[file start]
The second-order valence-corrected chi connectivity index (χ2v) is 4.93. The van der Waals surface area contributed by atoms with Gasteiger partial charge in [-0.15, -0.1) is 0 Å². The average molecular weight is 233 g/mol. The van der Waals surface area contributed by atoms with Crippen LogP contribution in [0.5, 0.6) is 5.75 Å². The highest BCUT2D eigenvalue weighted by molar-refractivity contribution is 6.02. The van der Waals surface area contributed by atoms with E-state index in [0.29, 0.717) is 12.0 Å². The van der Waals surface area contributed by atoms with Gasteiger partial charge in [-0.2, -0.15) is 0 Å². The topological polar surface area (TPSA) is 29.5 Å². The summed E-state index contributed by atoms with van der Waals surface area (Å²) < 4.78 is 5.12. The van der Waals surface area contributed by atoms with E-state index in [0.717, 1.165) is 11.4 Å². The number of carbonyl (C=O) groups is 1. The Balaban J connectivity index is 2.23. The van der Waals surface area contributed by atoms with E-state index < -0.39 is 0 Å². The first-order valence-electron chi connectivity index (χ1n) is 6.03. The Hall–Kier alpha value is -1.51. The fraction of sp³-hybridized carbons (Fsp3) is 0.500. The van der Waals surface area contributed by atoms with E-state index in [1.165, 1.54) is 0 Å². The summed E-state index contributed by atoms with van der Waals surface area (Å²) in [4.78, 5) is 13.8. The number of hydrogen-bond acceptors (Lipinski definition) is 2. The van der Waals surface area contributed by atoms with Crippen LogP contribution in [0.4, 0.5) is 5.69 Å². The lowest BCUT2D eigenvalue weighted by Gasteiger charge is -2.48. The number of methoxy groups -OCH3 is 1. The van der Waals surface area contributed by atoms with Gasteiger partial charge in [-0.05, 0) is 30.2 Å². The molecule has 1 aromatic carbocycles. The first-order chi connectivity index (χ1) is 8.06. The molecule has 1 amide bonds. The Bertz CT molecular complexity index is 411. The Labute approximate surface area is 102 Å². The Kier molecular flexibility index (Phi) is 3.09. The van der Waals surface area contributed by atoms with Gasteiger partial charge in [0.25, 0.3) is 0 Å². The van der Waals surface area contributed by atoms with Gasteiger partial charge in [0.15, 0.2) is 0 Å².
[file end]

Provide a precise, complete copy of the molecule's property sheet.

The second-order valence-corrected chi connectivity index (χ2v) is 4.93. The van der Waals surface area contributed by atoms with Gasteiger partial charge in [-0.15, -0.1) is 0 Å². The average molecular weight is 233 g/mol. The van der Waals surface area contributed by atoms with Crippen LogP contribution in [0.5, 0.6) is 5.75 Å². The highest BCUT2D eigenvalue weighted by molar-refractivity contribution is 6.02. The van der Waals surface area contributed by atoms with E-state index in [0.29, 0.717) is 12.0 Å². The van der Waals surface area contributed by atoms with Gasteiger partial charge in [-0.2, -0.15) is 0 Å². The topological polar surface area (TPSA) is 29.5 Å². The summed E-state index contributed by atoms with van der Waals surface area (Å²) < 4.78 is 5.12. The van der Waals surface area contributed by atoms with E-state index in [0.717, 1.165) is 11.4 Å². The number of carbonyl (C=O) groups is 1. The Balaban J connectivity index is 2.23. The van der Waals surface area contributed by atoms with E-state index < -0.39 is 0 Å². The first-order valence-electron chi connectivity index (χ1n) is 6.03. The Hall–Kier alpha value is -1.51. The fraction of sp³-hybridized carbons (Fsp3) is 0.500. The van der Waals surface area contributed by atoms with E-state index in [1.165, 1.54) is 0 Å². The summed E-state index contributed by atoms with van der Waals surface area (Å²) in [4.78, 5) is 13.8. The number of hydrogen-bond acceptors (Lipinski definition) is 2. The van der Waals surface area contributed by atoms with Crippen LogP contribution in [0.4, 0.5) is 5.69 Å². The lowest BCUT2D eigenvalue weighted by Gasteiger charge is -2.48. The number of methoxy groups -OCH3 is 1. The van der Waals surface area contributed by atoms with Gasteiger partial charge in [-0.05, 0) is 30.2 Å². The molecule has 1 aromatic carbocycles. The first-order chi connectivity index (χ1) is 8.06. The molecule has 1 amide bonds. The Bertz CT molecular complexity index is 411. The Labute approximate surface area is 102 Å². The Kier molecular flexibility index (Phi) is 3.09. The van der Waals surface area contributed by atoms with Gasteiger partial charge in [0.25, 0.3) is 0 Å². The van der Waals surface area contributed by atoms with Gasteiger partial charge in [0.15, 0.2) is 0 Å².